So…I may have mentioned my woes with digital reading a time or two before. Here’s a brief list of my problems with ebooks in general, and a few issues which are relevant to Sony Readers in Switzerland.
My Principal Problems with Ebooks:
Digital Rights Management (DRM) - I resent the efforts of the publishing industry to convince me that I’m not buying a book, I’m buying the right to read content for an unspecified amount of time. They’re trying to redefine a product they’ve been selling for centuries – to their own advantage. Suddenly, readers are being told they do not have a right to own a book, to swap it with friends, to sell it to a used bookstore, to keep it and pass it down the generations. As a consumer, I don’t want to be inconvenienced by choosing digital over print. I should be able to read a book for as long as I wish and transfer it onto any number of devices. Given that I cannot sell or swap the book, I should pay a lot less than for an ebook in order to compensate me for the freedoms I lose by choosing digital over print.
Price – The price of digital reading devices and ebooks is a definite deterrent. The current price for a Sony Reader PRS-505 in Switzerland is 379 CHF. It used to be 449 CHF but they were forced to slash the price due to poor sales. The average cost of an ebook is 15 CHF. In their wisdom, Sony made the devices available in Switzerland language-specific, so I wouldn’t even be able to read English books on it. I currently pay the equivalent of 7 CHF for a mass market paperback at Amazon Germany. Go figure. My annual book-buying budget is around 800 CHF. A Sony Reader would eat up almost half that amount. And then there’s the inflated price of the ebooks themselves. As I can neither swap nor sell my ebooks, I can’t even recoup some of the money spent on the Reader. Given that technology evolves quickly, and modern devices are not made to last more than a couple of years, I’d be obliged to upgrade to a new model within a couple of years. And so the whole process would begin again.
Geographical Restrictions - Let’s say I import a Sony Reader from an English speaking country. Once I’ve dealt with import tax and the fact that I have no come-back should the device prove to be faulty, I can’t even buy all the books I’d want to read on it anyway. For their own reasons, many publishers have imposed geographical restrictions on ebooks which makes it difficult for a non-US resident to buy them. Print versions of the same books are easy to come by via Amazon, The Book Depository, and brick-and-mortar bookstores.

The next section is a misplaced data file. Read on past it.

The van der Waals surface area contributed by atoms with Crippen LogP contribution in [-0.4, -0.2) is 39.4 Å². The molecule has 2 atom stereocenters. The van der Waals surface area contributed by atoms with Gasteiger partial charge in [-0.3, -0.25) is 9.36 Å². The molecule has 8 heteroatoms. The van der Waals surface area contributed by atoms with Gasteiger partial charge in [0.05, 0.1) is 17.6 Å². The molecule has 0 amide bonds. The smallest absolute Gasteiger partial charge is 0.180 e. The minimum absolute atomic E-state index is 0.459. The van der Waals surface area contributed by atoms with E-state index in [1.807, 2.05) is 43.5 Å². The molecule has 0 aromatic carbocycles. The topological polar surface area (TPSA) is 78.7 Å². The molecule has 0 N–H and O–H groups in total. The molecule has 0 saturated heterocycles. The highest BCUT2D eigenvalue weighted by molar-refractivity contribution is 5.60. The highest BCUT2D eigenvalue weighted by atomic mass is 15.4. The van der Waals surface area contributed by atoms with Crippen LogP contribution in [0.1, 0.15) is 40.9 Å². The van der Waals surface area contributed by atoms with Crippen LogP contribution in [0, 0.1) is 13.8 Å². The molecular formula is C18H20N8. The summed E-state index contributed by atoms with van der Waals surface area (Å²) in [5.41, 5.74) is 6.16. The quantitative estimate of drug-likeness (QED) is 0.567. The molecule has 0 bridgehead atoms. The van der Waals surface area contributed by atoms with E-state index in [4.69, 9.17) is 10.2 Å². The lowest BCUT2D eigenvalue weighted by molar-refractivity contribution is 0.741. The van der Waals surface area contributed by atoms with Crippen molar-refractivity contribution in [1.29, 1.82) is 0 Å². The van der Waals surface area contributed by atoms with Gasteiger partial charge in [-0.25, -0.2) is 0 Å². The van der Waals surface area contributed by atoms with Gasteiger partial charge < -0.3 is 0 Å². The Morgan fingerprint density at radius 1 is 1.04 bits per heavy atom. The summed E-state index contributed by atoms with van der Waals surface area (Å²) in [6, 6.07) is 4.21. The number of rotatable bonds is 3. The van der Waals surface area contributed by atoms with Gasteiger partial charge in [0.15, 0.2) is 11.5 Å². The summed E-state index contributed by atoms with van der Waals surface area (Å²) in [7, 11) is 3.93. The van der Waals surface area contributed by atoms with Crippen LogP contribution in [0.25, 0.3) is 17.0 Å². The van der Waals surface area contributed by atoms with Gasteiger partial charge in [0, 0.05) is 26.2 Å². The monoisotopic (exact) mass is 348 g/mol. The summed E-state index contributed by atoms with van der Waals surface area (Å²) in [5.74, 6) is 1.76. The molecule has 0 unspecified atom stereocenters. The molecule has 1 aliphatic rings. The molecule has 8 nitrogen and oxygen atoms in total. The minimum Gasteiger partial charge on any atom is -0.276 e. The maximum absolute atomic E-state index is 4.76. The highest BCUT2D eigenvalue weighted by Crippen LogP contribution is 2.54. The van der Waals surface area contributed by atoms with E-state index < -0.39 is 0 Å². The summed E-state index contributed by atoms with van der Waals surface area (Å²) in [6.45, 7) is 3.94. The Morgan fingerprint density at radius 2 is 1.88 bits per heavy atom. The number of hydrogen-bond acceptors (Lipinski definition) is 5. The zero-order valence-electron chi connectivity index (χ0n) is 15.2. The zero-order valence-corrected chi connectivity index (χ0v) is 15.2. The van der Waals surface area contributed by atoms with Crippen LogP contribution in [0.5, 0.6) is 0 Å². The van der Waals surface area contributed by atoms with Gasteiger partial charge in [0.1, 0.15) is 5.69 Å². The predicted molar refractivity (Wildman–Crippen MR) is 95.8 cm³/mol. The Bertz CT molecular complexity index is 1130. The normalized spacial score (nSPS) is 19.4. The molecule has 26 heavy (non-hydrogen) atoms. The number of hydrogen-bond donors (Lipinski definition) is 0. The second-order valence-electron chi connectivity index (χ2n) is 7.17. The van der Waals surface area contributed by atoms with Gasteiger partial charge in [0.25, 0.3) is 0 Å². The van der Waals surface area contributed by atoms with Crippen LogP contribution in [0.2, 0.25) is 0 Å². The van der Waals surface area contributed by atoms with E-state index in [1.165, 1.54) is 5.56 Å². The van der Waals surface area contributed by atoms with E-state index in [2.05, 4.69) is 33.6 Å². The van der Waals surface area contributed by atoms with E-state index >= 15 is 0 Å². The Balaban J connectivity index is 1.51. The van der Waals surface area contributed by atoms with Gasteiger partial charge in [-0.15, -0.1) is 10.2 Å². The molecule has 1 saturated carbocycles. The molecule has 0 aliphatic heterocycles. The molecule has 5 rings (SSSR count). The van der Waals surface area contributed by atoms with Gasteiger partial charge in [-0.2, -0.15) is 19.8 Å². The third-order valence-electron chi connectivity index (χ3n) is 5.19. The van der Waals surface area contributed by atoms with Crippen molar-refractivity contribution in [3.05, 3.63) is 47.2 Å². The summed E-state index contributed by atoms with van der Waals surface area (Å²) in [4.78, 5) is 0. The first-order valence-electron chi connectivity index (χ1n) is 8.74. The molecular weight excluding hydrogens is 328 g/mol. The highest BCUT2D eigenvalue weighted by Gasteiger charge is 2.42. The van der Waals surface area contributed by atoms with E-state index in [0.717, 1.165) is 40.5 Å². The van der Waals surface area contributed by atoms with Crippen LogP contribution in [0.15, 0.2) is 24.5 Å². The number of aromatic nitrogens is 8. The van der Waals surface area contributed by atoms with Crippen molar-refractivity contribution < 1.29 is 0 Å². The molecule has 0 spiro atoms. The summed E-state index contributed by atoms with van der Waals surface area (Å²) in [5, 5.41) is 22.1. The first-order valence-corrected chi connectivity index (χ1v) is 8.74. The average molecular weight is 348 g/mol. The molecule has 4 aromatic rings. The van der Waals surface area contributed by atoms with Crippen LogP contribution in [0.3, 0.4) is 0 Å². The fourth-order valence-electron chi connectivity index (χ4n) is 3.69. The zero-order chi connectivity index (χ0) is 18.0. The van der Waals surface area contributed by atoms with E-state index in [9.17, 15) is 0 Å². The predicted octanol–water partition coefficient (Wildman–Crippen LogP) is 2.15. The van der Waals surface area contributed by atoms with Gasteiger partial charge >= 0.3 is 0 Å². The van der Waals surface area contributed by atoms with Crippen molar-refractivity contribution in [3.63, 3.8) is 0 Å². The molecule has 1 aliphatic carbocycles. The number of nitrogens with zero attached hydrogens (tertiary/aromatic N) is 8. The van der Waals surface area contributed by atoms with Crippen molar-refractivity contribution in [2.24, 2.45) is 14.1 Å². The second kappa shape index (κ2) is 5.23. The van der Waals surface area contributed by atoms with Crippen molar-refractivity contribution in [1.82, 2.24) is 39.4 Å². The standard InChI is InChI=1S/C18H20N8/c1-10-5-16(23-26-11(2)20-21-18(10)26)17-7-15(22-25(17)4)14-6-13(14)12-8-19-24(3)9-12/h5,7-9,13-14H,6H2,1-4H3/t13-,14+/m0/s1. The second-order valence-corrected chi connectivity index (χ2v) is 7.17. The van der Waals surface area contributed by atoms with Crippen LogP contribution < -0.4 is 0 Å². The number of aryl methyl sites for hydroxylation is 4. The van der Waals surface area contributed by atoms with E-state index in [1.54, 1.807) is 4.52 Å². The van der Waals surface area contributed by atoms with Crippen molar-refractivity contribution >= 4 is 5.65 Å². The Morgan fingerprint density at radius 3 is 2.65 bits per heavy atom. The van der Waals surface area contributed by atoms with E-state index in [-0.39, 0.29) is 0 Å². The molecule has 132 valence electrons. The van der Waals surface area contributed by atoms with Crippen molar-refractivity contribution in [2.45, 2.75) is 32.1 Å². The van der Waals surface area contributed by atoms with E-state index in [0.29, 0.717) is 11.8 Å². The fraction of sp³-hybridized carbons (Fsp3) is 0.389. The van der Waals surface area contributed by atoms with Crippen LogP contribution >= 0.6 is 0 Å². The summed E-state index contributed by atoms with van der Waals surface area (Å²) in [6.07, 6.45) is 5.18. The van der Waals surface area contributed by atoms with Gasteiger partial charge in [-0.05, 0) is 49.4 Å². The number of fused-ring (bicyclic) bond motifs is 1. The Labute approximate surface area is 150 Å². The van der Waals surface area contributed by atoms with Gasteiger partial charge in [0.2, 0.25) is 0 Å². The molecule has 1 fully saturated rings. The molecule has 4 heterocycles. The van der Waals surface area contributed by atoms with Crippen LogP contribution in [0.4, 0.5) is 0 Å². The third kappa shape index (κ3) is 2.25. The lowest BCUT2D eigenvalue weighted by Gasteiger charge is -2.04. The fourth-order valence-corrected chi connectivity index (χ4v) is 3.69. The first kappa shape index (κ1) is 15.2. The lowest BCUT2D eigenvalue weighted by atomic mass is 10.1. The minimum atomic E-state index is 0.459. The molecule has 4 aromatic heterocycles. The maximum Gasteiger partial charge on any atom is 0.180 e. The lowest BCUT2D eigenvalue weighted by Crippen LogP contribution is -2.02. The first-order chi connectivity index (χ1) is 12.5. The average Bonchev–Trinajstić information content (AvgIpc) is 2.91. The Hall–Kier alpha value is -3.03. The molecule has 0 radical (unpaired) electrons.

The Sony Reader – Sony are fuckwits. Let’s just get that out there. There’s a reason their launch of the Sony Reader PRS- 505 has not been a roaring success in Germany and Switzerland. It’s over-priced, language-specific, and there are a limited number of ebooks available in German and French. I have no idea how it’s done in Germany, but in Switzerland, the Reader is sold exclusively through bookstores. As my husband so rightly pointed out, why would I go to a brick-and-mortar bookstore to buy an ebook, or a device on which to read them? The salespeople have no clue about the technology behind the device. After reading up on them online, I knew more about the Sony Reader than the people in the bookstores in our town. One bookseller I spoke to had no idea what epub format is. I kid you not. And this person is supposed to inform customers about the product. A definite head-desk moment. The new touch screen version is also due to launch here soon. But guess what? In the place of a display model for customers to try out, there’s a cardboard box. Way to go, Sony.
Dodgy Digital Publishers – Sorry if this offends, but seriously, I’ve heard more negative stories about epublishers than positive. This might not be fair and I’m sure there are legitimate ones out there. But every time scandal hits an epublisher – be it ripping off authors, or failing to open after bombarding the internet with advance PR crap and non-answers about royalties – my scepticism raises yet another notch.
To conclude: I would love to go digital. Truly. I’d save so much space. Under the current conditions, however, I’m at a loss to see why I should – or why anyone would want to.
What say you?